• The Bluray Disc remote lacks several buttons that we regularly use (and are on our TV remote), specifically mute and subtitle on/off. The lack of volume control is not such a big deal, as the PlayTV normalises volumes to a pre-set level.
  • The EPG is populated with information extracted out of the channels as they are watched. This means that the quality is variable, and not all the information is present when you turn on the device. Also, even after the full EPG (shows all channels) has information, the mini EPG (shows information for the channel being currently watched) sometimes does not. Other PVRs either have their own EPG feed or can make use of a third-party feed like IceTV.
  • Although you can add additional time to the end of a show to record it in case it runs over the scheduled time, the most you can add is 10 minutes. This is sometimes not enough, and we’ve missed out seeing the endings of quite a few programmes.
  • The PS3 DVD player is one of the few sold in Australia that is region-locked, without an easy way of removing the lock. We have a number of overseas DVDs that we can’t play in it.
  • The software (even though it is currently v1.21) still feels immature. There are a number of annoying bugs that have somehow slipped through the QA testing. For example, although you can jump directly to a channel by typing in the channel number, it doesn’t work for channels higher than #023. Also, the live TV buffer fills up after 30 minutes of buffering and then stops working (you can’t watch from the buffer any more and need to return to the live TV show). Also, sometimes its parsing of the EPG data sometimes goes a bit skewiff, and we’ve had it record 2.5 hrs for a 1 hr show. I hope these are all fixed in later updates.

In summary, I would not currently recommend the PlayTV as a PVR, compared to others with similar prices. Certainly, if you are considering getting one, borrow one from someone and check to see if you get all the channels and any visual stuttering before you buy.

We are mostly used to our PlayTV now. Although, I would like to get someone in to check out our TV antenna system at some point, because if we could get rid of the stuttering, the PlayTV would be a nice, basic PVR.

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All part of Sony’s grand plan?

Sony logoFrom the side-lines, it’s been hard to fathom what Sony is up to. In fact, it’s easier to explain their actions as a lack of strategy rather than a grand plan. But, for the sake of argument, let’s assume they’ve got one.

Kate sent me a link to an article at The Age about James Gosling, who was touring around Australia recently. He’s an interesting guy, and I actually got to meet him. I also heard him speak at Sun Tech Day at the start of March, where he voiced an interesting thought: that players for Blu-ray Discs (got to have the hyphen) could make excellent TV set-top boxes.

The recent version of the Blu-ray specification (called Profile 2.0, also known as BD-Live) requires that the player has an Ethernet port, the ability to connect to the Internet, and 1GB of local storage. It’s intended for newer content to be pulled off the web to supplement the disc, rather having to rely on what’s stored on the disc. However, there’s nothing really to stop it from pulling all the content from the web, and having nothing on the disc. The disc could be a bit like the BBC iPlayer, and enable you to watch any movies or TV programs you like without having to insert a new disc.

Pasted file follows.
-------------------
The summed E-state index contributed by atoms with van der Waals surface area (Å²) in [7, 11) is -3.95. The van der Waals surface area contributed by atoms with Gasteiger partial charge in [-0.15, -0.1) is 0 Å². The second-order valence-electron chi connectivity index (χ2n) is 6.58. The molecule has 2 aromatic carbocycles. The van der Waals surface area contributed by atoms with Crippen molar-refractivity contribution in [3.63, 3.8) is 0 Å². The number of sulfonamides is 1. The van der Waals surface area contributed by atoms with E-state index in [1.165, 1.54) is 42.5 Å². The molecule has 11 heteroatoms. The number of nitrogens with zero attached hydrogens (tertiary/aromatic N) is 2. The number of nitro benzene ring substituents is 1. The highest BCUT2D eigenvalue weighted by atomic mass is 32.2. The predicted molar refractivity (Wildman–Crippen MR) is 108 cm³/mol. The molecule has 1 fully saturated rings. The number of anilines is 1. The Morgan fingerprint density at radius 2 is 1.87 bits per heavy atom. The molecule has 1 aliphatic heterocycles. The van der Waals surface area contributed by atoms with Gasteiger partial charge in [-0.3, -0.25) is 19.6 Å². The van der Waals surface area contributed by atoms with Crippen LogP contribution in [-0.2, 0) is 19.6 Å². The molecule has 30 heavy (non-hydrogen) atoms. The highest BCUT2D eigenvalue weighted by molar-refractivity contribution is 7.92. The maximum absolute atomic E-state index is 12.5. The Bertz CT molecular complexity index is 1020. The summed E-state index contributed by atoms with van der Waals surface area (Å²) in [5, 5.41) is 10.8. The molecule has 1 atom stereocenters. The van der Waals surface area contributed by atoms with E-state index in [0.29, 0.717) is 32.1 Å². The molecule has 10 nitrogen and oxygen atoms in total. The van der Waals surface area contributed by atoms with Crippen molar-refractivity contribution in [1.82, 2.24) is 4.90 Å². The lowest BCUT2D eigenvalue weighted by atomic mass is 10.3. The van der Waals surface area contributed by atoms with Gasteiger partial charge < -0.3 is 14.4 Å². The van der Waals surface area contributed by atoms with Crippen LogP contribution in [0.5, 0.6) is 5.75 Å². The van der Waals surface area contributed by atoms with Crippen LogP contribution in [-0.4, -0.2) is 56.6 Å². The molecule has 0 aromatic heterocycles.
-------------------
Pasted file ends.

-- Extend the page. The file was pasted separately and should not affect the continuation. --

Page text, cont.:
And now that Sony’s won the HD-DVD vs Blu-ray war, we’re all going to eventually get Blu-ray players to make use of the High Definition TV screens we’re all buying. But what makes this different from all the other Sony boxes that you’ve ever bought, is that you may never need to replace any of your media.

Basically, every time Sony’s come up with a new format, they’ve needed to take one of two approaches: provide backwards compatibility with previous formats, or get people to buy all new stuff that conforms to the new format. The PlayStation is a great example of them following the former strategy – the PS2 and PS3 have been backwardly compatible, allowing people to keep old games. However, most of the time, Sony follows the latter strategy. Do you remember any of these..

  • Betamax, introduced by Sony in the mid 1970s – long dead
  • Compact Disc (CD), introduced by Sony and Philips in the early 1980s – terminal illness
  • Digital Audio Tape (DAT), introduced by Sony in the mid 1980s – now dead
  • MiniDisc (MD), introduced by Sony in the early 1990s – close to death
  • Memory Stick, introduced by Sony in the late 1990s – over the hill
  • Universal Media Disc (UMD), introduced by Sony in the mid 2000s – sad and lonely

You will note that none of those technologies was backwards compatible. With Blu-Ray, Sony has changed the game, and can potentially avoid the need to provide backwards compatibility – by delivering content from the Internet rather than on physical media.

The need to get people to purchase new media every time, meant that Sony could really only rely on selling a new box to play the media every 10-15 years or so, since there was such (understandable) resistance in replacing collections of music and movies. Without this limitation, Sony can continue to innovate with formats, adding new audio and video technologies which need new boxes to play, but without requiring customers to buy new media – since the content will be delivered from the Net. They will be able to sell people new boxes every 2-5 years, and stay ahead of the cheaper boxes coming out of China which will not have the latest features.

Or maybe this is all dreaming on my part, and Sony has no such plan at all.